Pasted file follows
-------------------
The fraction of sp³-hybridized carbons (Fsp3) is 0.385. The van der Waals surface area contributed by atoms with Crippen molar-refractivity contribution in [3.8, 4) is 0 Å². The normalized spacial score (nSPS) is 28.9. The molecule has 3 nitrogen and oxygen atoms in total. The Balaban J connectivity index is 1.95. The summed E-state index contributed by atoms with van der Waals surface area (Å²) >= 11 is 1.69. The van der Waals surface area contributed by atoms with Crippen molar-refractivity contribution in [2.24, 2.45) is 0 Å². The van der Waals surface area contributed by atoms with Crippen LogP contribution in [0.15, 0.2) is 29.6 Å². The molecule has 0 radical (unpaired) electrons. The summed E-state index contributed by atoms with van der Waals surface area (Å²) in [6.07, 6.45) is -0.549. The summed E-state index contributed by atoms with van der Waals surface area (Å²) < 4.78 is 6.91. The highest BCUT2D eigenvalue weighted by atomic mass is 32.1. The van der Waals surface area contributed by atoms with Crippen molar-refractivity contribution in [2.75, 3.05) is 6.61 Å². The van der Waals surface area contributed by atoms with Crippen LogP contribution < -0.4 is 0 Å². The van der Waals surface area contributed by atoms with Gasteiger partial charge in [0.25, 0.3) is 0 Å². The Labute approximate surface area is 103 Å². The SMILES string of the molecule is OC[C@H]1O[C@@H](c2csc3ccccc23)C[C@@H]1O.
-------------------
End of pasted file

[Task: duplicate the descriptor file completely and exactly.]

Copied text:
The fraction of sp³-hybridized carbons (Fsp3) is 0.385. The van der Waals surface area contributed by atoms with Crippen molar-refractivity contribution in [3.8, 4) is 0 Å². The normalized spacial score (nSPS) is 28.9. The molecule has 3 nitrogen and oxygen atoms in total. The Balaban J connectivity index is 1.95. The summed E-state index contributed by atoms with van der Waals surface area (Å²) >= 11 is 1.69. The van der Waals surface area contributed by atoms with Crippen molar-refractivity contribution in [2.24, 2.45) is 0 Å². The van der Waals surface area contributed by atoms with Crippen LogP contribution in [0.15, 0.2) is 29.6 Å². The molecule has 0 radical (unpaired) electrons. The summed E-state index contributed by atoms with van der Waals surface area (Å²) in [6.07, 6.45) is -0.549. The summed E-state index contributed by atoms with van der Waals surface area (Å²) < 4.78 is 6.91. The highest BCUT2D eigenvalue weighted by atomic mass is 32.1. The van der Waals surface area contributed by atoms with Crippen molar-refractivity contribution in [2.75, 3.05) is 6.61 Å². The van der Waals surface area contributed by atoms with Crippen LogP contribution < -0.4 is 0 Å². The van der Waals surface area contributed by atoms with Gasteiger partial charge in [0.25, 0.3) is 0 Å². The Labute approximate surface area is 103 Å². The SMILES string of the molecule is OC[C@H]1O[C@@H](c2csc3ccccc23)C[C@@H]1O.